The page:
Newcastle street circuit taking shape

The light rail tracks which cross the circuit on Watt Street

The Newcastle East Street Circuit, which will see Supercars potentially cross tram rails for the first time, is taking shape ahead of the season finale next weekend.

The second running of the Coates Hire Newcastle 500 will see minor revisions to the circuit, as well as the quirky addition of a rail crossing just before the climb to Turn 2 begins.

As previously reported by, the newly constructed Newcastle Light Rail line will cross the circuit at Watt Street, just over a hundred metres from Turn 1.

While a straight on this year’s Zurich ePrix circuit ran along tram tracks, and the former San Jose Champ Car circuit featured a particularly wild crossing of rails, such an element is unusual in Australia.

Warwick Farm Raceway ran over the horse racing course with which it coexisted, requiring timber boards to be laid down for motor racing, but it is believed that the 2018 Newcastle 500 will likely represent the first time in half a century that cars have raced across rails in Australia.

The Longford Circuit, which hosted the Australian Grand Prix and Tasman Series in the 1950s and 1960s, ran under a railway viaduct and back over a level crossing, but bridges which formed the original circuit have since been demolished.

Newcastle, unlike Longford, features a relatively flat crossing, including a surface change to concrete and back to asphalt again.

The line runs along Scott Street, which forms the short straight between Turns 8 and 9, but terminates in the infield and therefore does not impact any other part of the track.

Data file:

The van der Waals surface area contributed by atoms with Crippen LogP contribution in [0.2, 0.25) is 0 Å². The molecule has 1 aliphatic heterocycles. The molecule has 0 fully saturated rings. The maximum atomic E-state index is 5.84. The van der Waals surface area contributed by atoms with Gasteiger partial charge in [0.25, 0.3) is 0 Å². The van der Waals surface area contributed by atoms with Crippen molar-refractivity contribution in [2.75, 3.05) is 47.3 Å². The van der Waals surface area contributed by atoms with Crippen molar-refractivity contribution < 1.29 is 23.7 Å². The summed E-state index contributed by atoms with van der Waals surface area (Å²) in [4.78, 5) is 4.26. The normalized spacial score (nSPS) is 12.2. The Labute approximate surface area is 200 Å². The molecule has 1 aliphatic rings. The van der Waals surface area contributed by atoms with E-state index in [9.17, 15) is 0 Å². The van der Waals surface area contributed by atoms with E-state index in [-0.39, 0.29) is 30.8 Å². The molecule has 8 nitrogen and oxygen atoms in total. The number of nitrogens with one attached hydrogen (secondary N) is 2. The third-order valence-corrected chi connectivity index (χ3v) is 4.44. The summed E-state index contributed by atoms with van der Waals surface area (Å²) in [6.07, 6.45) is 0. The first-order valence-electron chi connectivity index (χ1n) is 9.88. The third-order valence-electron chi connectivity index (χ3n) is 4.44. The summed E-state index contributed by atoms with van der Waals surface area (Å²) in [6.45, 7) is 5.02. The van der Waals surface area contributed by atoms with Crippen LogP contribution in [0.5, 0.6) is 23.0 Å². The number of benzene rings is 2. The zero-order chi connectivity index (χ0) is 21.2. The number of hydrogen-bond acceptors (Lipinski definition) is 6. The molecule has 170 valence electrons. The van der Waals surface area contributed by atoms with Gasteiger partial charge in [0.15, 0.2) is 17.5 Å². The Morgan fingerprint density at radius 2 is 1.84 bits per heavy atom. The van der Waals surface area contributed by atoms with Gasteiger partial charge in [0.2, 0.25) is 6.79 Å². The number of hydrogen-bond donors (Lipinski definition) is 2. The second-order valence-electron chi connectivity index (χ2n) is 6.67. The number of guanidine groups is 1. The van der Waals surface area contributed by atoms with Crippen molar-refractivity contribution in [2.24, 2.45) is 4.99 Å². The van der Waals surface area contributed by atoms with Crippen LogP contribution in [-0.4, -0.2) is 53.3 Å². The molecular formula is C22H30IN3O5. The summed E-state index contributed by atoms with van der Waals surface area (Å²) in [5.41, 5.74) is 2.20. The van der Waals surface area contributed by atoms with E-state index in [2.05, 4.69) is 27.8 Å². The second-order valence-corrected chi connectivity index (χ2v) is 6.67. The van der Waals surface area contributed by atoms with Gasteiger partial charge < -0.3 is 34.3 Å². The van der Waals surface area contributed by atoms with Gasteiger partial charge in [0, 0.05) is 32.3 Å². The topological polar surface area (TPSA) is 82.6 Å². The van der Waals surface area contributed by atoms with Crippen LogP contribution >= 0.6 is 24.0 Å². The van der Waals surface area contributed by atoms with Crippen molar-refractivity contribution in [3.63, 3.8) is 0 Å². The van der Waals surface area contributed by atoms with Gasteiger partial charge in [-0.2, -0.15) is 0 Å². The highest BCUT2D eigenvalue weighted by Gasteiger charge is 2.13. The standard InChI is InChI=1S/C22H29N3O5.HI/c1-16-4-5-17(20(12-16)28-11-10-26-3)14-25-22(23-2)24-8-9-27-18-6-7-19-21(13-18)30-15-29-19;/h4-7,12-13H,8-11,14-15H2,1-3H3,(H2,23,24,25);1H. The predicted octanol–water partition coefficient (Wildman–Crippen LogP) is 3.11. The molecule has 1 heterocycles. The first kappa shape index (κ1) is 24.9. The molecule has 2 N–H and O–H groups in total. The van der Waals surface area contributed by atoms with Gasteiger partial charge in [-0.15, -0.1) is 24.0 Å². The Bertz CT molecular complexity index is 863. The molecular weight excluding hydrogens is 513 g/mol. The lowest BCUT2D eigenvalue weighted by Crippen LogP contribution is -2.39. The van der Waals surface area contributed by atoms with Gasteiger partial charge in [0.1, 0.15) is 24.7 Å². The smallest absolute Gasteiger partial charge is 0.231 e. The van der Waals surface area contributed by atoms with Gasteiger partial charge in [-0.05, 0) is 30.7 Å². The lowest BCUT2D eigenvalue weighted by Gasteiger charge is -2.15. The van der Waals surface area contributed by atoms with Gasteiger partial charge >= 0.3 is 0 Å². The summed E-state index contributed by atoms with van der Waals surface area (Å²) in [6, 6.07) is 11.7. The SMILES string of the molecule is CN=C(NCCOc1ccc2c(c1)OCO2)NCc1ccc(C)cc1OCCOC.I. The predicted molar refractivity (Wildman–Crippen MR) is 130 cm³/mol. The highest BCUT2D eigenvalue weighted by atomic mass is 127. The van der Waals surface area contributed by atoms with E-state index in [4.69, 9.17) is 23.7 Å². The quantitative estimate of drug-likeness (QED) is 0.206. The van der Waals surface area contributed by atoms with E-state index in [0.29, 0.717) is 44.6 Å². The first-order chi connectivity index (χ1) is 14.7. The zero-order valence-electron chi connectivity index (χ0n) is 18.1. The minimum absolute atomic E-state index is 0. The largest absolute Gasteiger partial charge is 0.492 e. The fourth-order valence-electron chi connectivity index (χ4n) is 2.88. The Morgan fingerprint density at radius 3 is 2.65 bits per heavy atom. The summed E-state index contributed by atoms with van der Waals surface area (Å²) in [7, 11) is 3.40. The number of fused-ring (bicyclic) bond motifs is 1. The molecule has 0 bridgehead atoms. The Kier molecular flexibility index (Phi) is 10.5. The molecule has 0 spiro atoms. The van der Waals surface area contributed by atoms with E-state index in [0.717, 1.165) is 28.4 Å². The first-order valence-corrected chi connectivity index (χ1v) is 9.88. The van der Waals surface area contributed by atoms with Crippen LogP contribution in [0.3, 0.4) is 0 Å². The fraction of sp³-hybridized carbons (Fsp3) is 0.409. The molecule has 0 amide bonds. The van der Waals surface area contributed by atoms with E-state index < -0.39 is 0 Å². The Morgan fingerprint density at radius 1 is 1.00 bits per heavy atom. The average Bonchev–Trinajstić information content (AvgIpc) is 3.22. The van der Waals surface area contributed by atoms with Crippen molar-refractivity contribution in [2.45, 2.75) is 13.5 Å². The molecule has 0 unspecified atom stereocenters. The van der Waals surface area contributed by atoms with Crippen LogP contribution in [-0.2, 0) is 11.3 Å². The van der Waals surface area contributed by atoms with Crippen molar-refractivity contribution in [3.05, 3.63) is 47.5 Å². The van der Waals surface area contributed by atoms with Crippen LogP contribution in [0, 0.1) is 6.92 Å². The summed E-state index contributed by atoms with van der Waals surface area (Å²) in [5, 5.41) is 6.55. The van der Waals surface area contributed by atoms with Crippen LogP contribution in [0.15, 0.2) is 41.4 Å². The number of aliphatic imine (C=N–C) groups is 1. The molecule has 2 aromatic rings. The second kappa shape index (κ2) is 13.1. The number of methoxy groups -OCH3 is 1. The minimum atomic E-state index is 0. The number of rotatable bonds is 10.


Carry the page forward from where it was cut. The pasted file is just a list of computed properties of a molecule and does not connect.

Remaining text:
It is understood that Supercars is looking into the possibility of implementing measures around the rails, but no such measures have been confirmed.

The race line is perpendicular to the rails, where cars are accelerating.

“The tram rails are not envisaged to cause any concerns,” Event Manager Kurt Sakzewski told

“Street circuits generally have a range of similar items such as manhole covers, drain covers, line marking, uneven surfaces and the like. That is what makes them so unique and in most cases great for racing.”

The intersection in question gained infamy last year as the location of the contact between Scott McLaughlin and Craig Lowndes which saw the former penalised and lose the championship.

While a gate will be installed this year to allow streets to be opened quicker, Sakzewski says that the perimeter of the circuit itself remains unchanged, despite the appearance that a wall jutted out last year.

“The angle from the chopper cam gave the impression that the barrier wasn’t straight, however this was not the case,” explained Sakzewski.

“Neither barrier is any further on the inside of the track than the other.”

Walls will, however, be moved back from the inside of Turn 1 to open up the tight pit exit lane, as well as at Turns 6 and 11 to improve sight lines.

Concrete strips at Turns 8, 9, and 12 which came to be after overnight surface works at last year’s event will remain.

The concert has moved to No 1 Sportsground, around 2.5km away, due to some support category paddocks shifting into the infield as a result of city revitalisation.

Spectators will, however, periodically be able to cross the circuit, including between sessions, which Sakzewski believes will be a boon for local traders.

“There will be ground level track crossings at the Hunter St Bridge, Nobbys Beach and pit entry,” he noted.

“This will make access to the CBD and Nobbys Beach easier for patrons and locals while opening up the CBD each day to foot traffic, hence funnelling people into local businesses.”

The Newcastle 500 starts next Friday (November 23).

Another angle of the rail crossing

Concrete patchwork will continue to challenge drivers

Grandstands and corporate facilities being erected; the Turn 11 hairpin is in the distance

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